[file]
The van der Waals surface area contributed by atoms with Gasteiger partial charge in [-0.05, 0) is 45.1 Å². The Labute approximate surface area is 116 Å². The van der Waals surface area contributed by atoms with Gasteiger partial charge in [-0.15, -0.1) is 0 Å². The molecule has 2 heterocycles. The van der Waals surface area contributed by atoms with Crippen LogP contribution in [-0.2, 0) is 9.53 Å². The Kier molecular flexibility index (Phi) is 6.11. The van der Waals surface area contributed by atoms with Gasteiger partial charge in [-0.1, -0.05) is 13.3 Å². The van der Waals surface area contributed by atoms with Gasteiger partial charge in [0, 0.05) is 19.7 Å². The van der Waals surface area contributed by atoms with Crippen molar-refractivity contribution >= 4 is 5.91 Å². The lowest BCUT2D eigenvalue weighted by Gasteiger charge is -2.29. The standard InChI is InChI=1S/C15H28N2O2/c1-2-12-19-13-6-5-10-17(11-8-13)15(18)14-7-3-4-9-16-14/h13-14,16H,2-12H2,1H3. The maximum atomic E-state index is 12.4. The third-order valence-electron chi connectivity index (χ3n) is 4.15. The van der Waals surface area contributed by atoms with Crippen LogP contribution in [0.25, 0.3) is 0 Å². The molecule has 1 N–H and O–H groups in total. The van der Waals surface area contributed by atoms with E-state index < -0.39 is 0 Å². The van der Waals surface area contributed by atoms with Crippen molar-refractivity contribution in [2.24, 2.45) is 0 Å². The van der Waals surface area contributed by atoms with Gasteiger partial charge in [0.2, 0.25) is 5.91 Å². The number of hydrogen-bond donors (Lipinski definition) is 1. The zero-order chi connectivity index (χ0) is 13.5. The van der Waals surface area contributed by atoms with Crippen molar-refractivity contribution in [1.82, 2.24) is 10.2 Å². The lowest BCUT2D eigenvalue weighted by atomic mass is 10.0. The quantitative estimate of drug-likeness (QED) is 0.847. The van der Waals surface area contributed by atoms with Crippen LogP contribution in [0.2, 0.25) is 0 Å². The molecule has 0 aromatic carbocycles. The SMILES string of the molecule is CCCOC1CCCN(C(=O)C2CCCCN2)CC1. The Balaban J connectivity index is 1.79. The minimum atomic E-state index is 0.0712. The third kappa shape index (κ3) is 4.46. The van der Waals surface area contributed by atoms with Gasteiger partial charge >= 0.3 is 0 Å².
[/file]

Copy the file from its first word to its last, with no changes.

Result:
The van der Waals surface area contributed by atoms with Gasteiger partial charge in [-0.05, 0) is 45.1 Å². The Labute approximate surface area is 116 Å². The van der Waals surface area contributed by atoms with Gasteiger partial charge in [-0.15, -0.1) is 0 Å². The molecule has 2 heterocycles. The van der Waals surface area contributed by atoms with Crippen LogP contribution in [-0.2, 0) is 9.53 Å². The Kier molecular flexibility index (Phi) is 6.11. The van der Waals surface area contributed by atoms with Gasteiger partial charge in [-0.1, -0.05) is 13.3 Å². The van der Waals surface area contributed by atoms with Gasteiger partial charge in [0, 0.05) is 19.7 Å². The van der Waals surface area contributed by atoms with Crippen molar-refractivity contribution >= 4 is 5.91 Å². The lowest BCUT2D eigenvalue weighted by Gasteiger charge is -2.29. The standard InChI is InChI=1S/C15H28N2O2/c1-2-12-19-13-6-5-10-17(11-8-13)15(18)14-7-3-4-9-16-14/h13-14,16H,2-12H2,1H3. The maximum atomic E-state index is 12.4. The third-order valence-electron chi connectivity index (χ3n) is 4.15. The van der Waals surface area contributed by atoms with Crippen LogP contribution in [0.25, 0.3) is 0 Å². The molecule has 1 N–H and O–H groups in total. The van der Waals surface area contributed by atoms with E-state index < -0.39 is 0 Å². The van der Waals surface area contributed by atoms with Crippen molar-refractivity contribution in [2.24, 2.45) is 0 Å². The van der Waals surface area contributed by atoms with Gasteiger partial charge in [0.2, 0.25) is 5.91 Å². The number of hydrogen-bond donors (Lipinski definition) is 1. The zero-order chi connectivity index (χ0) is 13.5. The van der Waals surface area contributed by atoms with Crippen molar-refractivity contribution in [1.82, 2.24) is 10.2 Å². The lowest BCUT2D eigenvalue weighted by atomic mass is 10.0. The quantitative estimate of drug-likeness (QED) is 0.847. The van der Waals surface area contributed by atoms with Crippen LogP contribution in [0.2, 0.25) is 0 Å². The molecule has 0 aromatic carbocycles. The SMILES string of the molecule is CCCOC1CCCN(C(=O)C2CCCCN2)CC1. The Balaban J connectivity index is 1.79. The minimum atomic E-state index is 0.0712. The third kappa shape index (κ3) is 4.46. The van der Waals surface area contributed by atoms with Gasteiger partial charge >= 0.3 is 0 Å².